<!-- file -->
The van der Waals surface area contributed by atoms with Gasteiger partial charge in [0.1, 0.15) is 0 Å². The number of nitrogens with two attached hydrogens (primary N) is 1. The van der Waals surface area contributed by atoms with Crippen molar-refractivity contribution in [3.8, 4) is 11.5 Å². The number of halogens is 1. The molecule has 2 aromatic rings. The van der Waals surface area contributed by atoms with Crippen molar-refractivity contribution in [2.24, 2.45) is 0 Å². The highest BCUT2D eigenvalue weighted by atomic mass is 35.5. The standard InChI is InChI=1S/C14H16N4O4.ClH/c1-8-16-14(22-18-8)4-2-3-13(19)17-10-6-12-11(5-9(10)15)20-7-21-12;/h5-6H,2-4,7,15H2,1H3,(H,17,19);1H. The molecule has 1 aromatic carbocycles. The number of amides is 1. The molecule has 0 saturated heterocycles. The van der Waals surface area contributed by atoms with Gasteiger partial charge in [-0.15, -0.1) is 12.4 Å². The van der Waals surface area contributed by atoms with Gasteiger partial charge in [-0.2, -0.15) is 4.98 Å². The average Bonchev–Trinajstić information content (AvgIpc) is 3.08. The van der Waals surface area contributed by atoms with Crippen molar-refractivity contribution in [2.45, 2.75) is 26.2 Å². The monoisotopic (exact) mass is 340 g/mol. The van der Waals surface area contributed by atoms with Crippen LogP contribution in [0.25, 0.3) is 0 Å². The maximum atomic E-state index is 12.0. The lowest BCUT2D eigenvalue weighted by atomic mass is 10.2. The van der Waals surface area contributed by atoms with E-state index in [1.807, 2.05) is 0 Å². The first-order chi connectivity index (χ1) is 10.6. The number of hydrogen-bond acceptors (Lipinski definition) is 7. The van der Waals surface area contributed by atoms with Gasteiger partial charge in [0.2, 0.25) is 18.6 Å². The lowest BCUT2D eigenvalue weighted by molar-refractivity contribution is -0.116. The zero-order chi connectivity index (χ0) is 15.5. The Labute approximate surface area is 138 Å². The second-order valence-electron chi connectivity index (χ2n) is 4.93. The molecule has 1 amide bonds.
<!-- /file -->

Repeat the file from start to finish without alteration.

The van der Waals surface area contributed by atoms with Gasteiger partial charge in [0.1, 0.15) is 0 Å². The number of nitrogens with two attached hydrogens (primary N) is 1. The van der Waals surface area contributed by atoms with Crippen molar-refractivity contribution in [3.8, 4) is 11.5 Å². The number of halogens is 1. The molecule has 2 aromatic rings. The van der Waals surface area contributed by atoms with Crippen molar-refractivity contribution in [2.24, 2.45) is 0 Å². The highest BCUT2D eigenvalue weighted by atomic mass is 35.5. The standard InChI is InChI=1S/C14H16N4O4.ClH/c1-8-16-14(22-18-8)4-2-3-13(19)17-10-6-12-11(5-9(10)15)20-7-21-12;/h5-6H,2-4,7,15H2,1H3,(H,17,19);1H. The molecule has 1 aromatic carbocycles. The number of amides is 1. The molecule has 0 saturated heterocycles. The van der Waals surface area contributed by atoms with Gasteiger partial charge in [-0.15, -0.1) is 12.4 Å². The van der Waals surface area contributed by atoms with Gasteiger partial charge in [-0.2, -0.15) is 4.98 Å². The average Bonchev–Trinajstić information content (AvgIpc) is 3.08. The van der Waals surface area contributed by atoms with Crippen molar-refractivity contribution in [2.45, 2.75) is 26.2 Å². The monoisotopic (exact) mass is 340 g/mol. The van der Waals surface area contributed by atoms with Crippen LogP contribution in [0.25, 0.3) is 0 Å². The maximum atomic E-state index is 12.0. The lowest BCUT2D eigenvalue weighted by atomic mass is 10.2. The van der Waals surface area contributed by atoms with E-state index in [1.807, 2.05) is 0 Å². The first-order chi connectivity index (χ1) is 10.6. The number of hydrogen-bond acceptors (Lipinski definition) is 7. The van der Waals surface area contributed by atoms with Gasteiger partial charge in [0.2, 0.25) is 18.6 Å². The lowest BCUT2D eigenvalue weighted by molar-refractivity contribution is -0.116. The zero-order chi connectivity index (χ0) is 15.5. The Labute approximate surface area is 138 Å². The second-order valence-electron chi connectivity index (χ2n) is 4.93. The molecule has 1 amide bonds.